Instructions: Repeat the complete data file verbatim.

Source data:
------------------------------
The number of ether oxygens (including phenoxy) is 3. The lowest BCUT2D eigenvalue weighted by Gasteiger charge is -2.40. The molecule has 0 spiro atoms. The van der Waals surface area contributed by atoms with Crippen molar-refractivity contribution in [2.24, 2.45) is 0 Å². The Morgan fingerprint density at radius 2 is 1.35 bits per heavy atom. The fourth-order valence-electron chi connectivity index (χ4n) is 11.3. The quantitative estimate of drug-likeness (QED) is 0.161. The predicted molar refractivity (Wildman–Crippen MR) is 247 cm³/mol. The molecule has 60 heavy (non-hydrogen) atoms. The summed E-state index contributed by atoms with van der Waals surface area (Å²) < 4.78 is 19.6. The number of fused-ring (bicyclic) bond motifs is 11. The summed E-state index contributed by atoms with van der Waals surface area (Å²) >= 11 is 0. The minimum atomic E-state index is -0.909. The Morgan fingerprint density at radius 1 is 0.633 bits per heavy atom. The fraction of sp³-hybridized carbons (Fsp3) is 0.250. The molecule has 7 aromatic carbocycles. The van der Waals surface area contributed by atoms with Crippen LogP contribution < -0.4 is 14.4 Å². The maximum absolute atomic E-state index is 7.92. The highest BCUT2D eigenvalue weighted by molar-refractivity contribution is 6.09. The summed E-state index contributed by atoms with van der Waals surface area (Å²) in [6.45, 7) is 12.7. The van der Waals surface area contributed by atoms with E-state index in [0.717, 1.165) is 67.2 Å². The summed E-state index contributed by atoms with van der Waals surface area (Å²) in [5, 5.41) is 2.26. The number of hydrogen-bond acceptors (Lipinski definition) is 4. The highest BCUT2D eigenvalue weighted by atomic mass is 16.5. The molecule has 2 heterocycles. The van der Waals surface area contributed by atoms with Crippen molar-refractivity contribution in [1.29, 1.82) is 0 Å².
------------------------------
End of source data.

The number of ether oxygens (including phenoxy) is 3. The lowest BCUT2D eigenvalue weighted by Gasteiger charge is -2.40. The molecule has 0 spiro atoms. The van der Waals surface area contributed by atoms with Crippen molar-refractivity contribution in [2.24, 2.45) is 0 Å². The Morgan fingerprint density at radius 2 is 1.35 bits per heavy atom. The fourth-order valence-electron chi connectivity index (χ4n) is 11.3. The quantitative estimate of drug-likeness (QED) is 0.161. The predicted molar refractivity (Wildman–Crippen MR) is 247 cm³/mol. The molecule has 60 heavy (non-hydrogen) atoms. The summed E-state index contributed by atoms with van der Waals surface area (Å²) < 4.78 is 19.6. The number of fused-ring (bicyclic) bond motifs is 11. The summed E-state index contributed by atoms with van der Waals surface area (Å²) >= 11 is 0. The minimum atomic E-state index is -0.909. The Morgan fingerprint density at radius 1 is 0.633 bits per heavy atom. The fraction of sp³-hybridized carbons (Fsp3) is 0.250. The molecule has 7 aromatic carbocycles. The van der Waals surface area contributed by atoms with Crippen LogP contribution < -0.4 is 14.4 Å². The maximum absolute atomic E-state index is 7.92. The highest BCUT2D eigenvalue weighted by molar-refractivity contribution is 6.09. The summed E-state index contributed by atoms with van der Waals surface area (Å²) in [6.45, 7) is 12.7. The van der Waals surface area contributed by atoms with E-state index in [0.717, 1.165) is 67.2 Å². The summed E-state index contributed by atoms with van der Waals surface area (Å²) in [5, 5.41) is 2.26. The number of hydrogen-bond acceptors (Lipinski definition) is 4. The highest BCUT2D eigenvalue weighted by atomic mass is 16.5. The molecule has 2 heterocycles. The van der Waals surface area contributed by atoms with Crippen molar-refractivity contribution in [1.29, 1.82) is 0 Å².